GV community collaborates on local waterway cleanup

Grace Smith, Staff Writer

GVL / Annabelle Robinson

Grand Valley State University’s Office of Multicultural Affairs is partnering with the West Michigan Environmental Action Council (WMEAC) and the Ottawa County Parks Department for the 18th Annual Mayor’s Grand River Cleanup. 

On Sept.13 local Anishinaabe leaders from the Grand River Band of Ottawa Indians will perform a traditional water ceremony alongside the banks of the Grand River starting at 4 p.m. Representatives will also deliver an oral history about Owashtanong, meaning far flowing waters, and its significance to the Anishinaabe community. 

“The ceremony is sort of a thank you to the river for bringing sustenance to our community,” said Peter Wampler, a collaborator on the project through the Frederik Meijer Honors College. “We are a part of a bigger world that involves more than just ourselves. We all have our separate lives, however, we are all connected by the benefits received from the river.”

Eventually, Wampler said he hopes to make the river cleanup an annual GVSU event supported by a formation of a new campus club centering around campus waterway sustainability. 

The event is part of the 18th annual Mayors Grand River Clean-up, which is taking place Sept. 11 through Sept. 18. Gloves, trash bags, and other necessary materials will be provided to event participants, as well as means of trash disposal. Kayaks will also be provided by the Ottawa County Parks Department. Event coordinators suggest wearing clothes that can get wet or dirty.

The evening will conclude with light refreshments and closing remarks from the GVSU Groundswell staff and Lin Bardwell of the Office of Multicultural Affairs. Those interested in attending are encouraged to fill out a free registration form on the Office of Multicultural Affairs’ website. 

The program brings together individuals from six communities around Grand Rapids for the health benefits of the water systems that are universally valued and depended upon by locals. According to sources, this event has removed approximately 200,000 pounds of trash from the Grand River since 2004, making this event the largest organized river cleanup in Michigan. 

For the safety of others in regards to COVID-19, the WMEAC has opted to continue their deconstructed event model, allowing the event to span over a week for those wishing to participate individually. Beginning  Sept. 11, volunteers are able to participate in the event by cleaning up trash in their neighborhood, focusing on areas such as storm drains, streets, and proximal tributaries.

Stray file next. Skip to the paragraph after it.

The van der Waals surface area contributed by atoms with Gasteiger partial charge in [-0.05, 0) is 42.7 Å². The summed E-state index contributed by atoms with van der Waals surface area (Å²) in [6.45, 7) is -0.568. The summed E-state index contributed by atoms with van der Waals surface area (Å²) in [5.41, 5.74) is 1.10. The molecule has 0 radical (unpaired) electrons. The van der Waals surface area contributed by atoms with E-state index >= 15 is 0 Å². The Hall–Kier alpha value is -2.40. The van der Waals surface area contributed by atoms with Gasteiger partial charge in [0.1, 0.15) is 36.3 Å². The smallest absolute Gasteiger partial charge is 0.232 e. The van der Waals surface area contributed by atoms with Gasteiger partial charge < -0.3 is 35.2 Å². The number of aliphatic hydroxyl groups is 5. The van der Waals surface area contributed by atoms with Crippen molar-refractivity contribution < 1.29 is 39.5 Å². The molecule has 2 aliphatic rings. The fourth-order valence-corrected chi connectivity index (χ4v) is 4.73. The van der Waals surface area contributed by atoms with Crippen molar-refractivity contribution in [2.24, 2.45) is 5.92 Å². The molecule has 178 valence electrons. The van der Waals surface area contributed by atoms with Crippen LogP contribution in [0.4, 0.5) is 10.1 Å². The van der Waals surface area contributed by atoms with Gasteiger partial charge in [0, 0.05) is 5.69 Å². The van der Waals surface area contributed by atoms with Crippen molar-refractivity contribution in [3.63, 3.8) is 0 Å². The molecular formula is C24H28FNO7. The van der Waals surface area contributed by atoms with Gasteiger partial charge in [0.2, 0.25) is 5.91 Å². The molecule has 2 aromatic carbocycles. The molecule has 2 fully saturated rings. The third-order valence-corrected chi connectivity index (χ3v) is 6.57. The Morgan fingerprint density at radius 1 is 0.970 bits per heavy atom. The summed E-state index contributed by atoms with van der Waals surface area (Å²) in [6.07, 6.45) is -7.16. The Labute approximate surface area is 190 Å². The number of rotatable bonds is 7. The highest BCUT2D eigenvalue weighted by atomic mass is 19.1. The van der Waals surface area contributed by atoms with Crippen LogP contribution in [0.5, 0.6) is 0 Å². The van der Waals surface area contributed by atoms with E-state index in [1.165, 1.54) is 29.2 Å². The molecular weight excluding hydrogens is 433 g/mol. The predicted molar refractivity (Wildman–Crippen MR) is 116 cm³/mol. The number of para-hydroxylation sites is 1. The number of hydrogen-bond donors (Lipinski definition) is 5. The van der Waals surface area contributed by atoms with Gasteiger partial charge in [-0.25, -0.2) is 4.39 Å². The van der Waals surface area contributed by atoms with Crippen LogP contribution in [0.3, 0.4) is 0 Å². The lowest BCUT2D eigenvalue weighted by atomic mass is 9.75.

Those interested in volunteering outside of the GVSU scheduled events are asked to fill out a free registration form through the city of Grand Rapids on Event Brite. WMEAC also asks participants to download the Clean Swell app to track how much material is collected and disposed of during the event. Site adoption along the Grand River is also available to groups of less than five people.  

Supply hubs will be available to individual participants at the Frederik Meijer Honors College, as well as locations in Grand Rapids, East Grand Rapids, Grandville, Kentwood, and Walker. 

At GVSU’s kickoff event on Sept. 11, students and community members alike participated in a four-mile float and river cleanup starting at the Veteran’s Boat Launch and ending at the Grand Lady Rock. Participants brought their own kayaks or other personal floatation devices.  

A second 4.6 mile float is planned for Sept. 13, at 8 a.m. Boats will be launched from the Grand Lady Dock and taken out at the Grand Ravines park. Same materials and shuttles will be provided. Those interested in attending the event are asked to fill out a free registration form on the Making Waves Initiative website.  

For more information on the event or how to get involved, please visit https://wmeac.org/annual-events/mayors-grand-river-clean-up/.